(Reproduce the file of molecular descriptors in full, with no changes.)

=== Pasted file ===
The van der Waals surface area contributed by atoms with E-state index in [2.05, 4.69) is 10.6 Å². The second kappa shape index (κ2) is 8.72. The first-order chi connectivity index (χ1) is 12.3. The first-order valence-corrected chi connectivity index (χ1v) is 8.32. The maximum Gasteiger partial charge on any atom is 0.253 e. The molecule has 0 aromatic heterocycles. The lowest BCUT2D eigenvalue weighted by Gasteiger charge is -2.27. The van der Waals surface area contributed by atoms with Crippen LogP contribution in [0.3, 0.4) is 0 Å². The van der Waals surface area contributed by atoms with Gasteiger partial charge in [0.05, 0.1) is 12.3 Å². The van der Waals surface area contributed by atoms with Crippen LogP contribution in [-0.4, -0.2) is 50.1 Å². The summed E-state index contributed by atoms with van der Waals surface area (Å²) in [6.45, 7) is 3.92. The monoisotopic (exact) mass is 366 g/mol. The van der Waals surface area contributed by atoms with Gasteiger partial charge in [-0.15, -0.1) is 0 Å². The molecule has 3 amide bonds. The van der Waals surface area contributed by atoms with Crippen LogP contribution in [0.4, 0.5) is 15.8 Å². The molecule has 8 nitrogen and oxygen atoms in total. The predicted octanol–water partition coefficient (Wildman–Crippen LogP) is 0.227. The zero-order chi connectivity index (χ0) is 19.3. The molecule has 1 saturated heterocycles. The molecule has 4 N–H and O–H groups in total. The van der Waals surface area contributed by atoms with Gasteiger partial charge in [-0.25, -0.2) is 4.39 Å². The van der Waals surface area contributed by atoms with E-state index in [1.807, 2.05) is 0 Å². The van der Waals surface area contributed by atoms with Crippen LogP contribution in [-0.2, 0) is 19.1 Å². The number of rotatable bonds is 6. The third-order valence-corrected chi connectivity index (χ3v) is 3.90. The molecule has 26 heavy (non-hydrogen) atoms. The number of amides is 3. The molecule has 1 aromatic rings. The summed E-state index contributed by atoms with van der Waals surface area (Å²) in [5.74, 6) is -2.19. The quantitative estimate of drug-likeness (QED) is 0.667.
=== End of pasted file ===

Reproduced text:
The van der Waals surface area contributed by atoms with E-state index in [2.05, 4.69) is 10.6 Å². The second kappa shape index (κ2) is 8.72. The first-order chi connectivity index (χ1) is 12.3. The first-order valence-corrected chi connectivity index (χ1v) is 8.32. The maximum Gasteiger partial charge on any atom is 0.253 e. The molecule has 0 aromatic heterocycles. The lowest BCUT2D eigenvalue weighted by Gasteiger charge is -2.27. The van der Waals surface area contributed by atoms with Crippen LogP contribution in [0.3, 0.4) is 0 Å². The van der Waals surface area contributed by atoms with Gasteiger partial charge in [0.05, 0.1) is 12.3 Å². The van der Waals surface area contributed by atoms with Crippen LogP contribution in [-0.4, -0.2) is 50.1 Å². The summed E-state index contributed by atoms with van der Waals surface area (Å²) in [6.45, 7) is 3.92. The monoisotopic (exact) mass is 366 g/mol. The van der Waals surface area contributed by atoms with Gasteiger partial charge in [-0.15, -0.1) is 0 Å². The molecule has 3 amide bonds. The van der Waals surface area contributed by atoms with Crippen LogP contribution in [0.4, 0.5) is 15.8 Å². The molecule has 8 nitrogen and oxygen atoms in total. The predicted octanol–water partition coefficient (Wildman–Crippen LogP) is 0.227. The zero-order chi connectivity index (χ0) is 19.3. The molecule has 1 saturated heterocycles. The molecule has 4 N–H and O–H groups in total. The van der Waals surface area contributed by atoms with Gasteiger partial charge in [-0.25, -0.2) is 4.39 Å². The van der Waals surface area contributed by atoms with E-state index in [1.807, 2.05) is 0 Å². The van der Waals surface area contributed by atoms with Crippen LogP contribution in [-0.2, 0) is 19.1 Å². The number of rotatable bonds is 6. The third-order valence-corrected chi connectivity index (χ3v) is 3.90. The molecule has 26 heavy (non-hydrogen) atoms. The number of amides is 3. The molecule has 1 aromatic rings. The summed E-state index contributed by atoms with van der Waals surface area (Å²) in [5.74, 6) is -2.19. The quantitative estimate of drug-likeness (QED) is 0.667.